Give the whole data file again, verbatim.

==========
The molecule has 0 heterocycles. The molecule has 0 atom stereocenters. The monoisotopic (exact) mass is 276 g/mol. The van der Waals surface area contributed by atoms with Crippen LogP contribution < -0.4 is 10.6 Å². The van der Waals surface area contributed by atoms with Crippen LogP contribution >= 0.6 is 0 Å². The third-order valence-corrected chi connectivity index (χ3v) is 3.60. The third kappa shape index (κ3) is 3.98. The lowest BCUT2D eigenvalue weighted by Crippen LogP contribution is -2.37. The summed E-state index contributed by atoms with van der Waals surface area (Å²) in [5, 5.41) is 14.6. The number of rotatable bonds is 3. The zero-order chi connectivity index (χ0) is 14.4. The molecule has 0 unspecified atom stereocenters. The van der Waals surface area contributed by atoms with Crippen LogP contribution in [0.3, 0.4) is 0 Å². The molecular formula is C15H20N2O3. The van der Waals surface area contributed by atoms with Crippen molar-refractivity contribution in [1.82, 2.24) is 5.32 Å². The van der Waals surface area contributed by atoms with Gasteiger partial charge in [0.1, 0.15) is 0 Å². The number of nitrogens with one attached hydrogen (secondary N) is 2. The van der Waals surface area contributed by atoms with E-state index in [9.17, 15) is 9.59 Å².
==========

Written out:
The molecule has 0 heterocycles. The molecule has 0 atom stereocenters. The monoisotopic (exact) mass is 276 g/mol. The van der Waals surface area contributed by atoms with Crippen LogP contribution < -0.4 is 10.6 Å². The van der Waals surface area contributed by atoms with Crippen LogP contribution >= 0.6 is 0 Å². The third-order valence-corrected chi connectivity index (χ3v) is 3.60. The third kappa shape index (κ3) is 3.98. The lowest BCUT2D eigenvalue weighted by Crippen LogP contribution is -2.37. The summed E-state index contributed by atoms with van der Waals surface area (Å²) in [5, 5.41) is 14.6. The number of rotatable bonds is 3. The zero-order chi connectivity index (χ0) is 14.4. The molecule has 0 unspecified atom stereocenters. The van der Waals surface area contributed by atoms with Crippen LogP contribution in [0.3, 0.4) is 0 Å². The molecular formula is C15H20N2O3. The van der Waals surface area contributed by atoms with Crippen molar-refractivity contribution in [1.82, 2.24) is 5.32 Å². The van der Waals surface area contributed by atoms with Gasteiger partial charge in [0.1, 0.15) is 0 Å². The number of nitrogens with one attached hydrogen (secondary N) is 2. The van der Waals surface area contributed by atoms with E-state index in [9.17, 15) is 9.59 Å².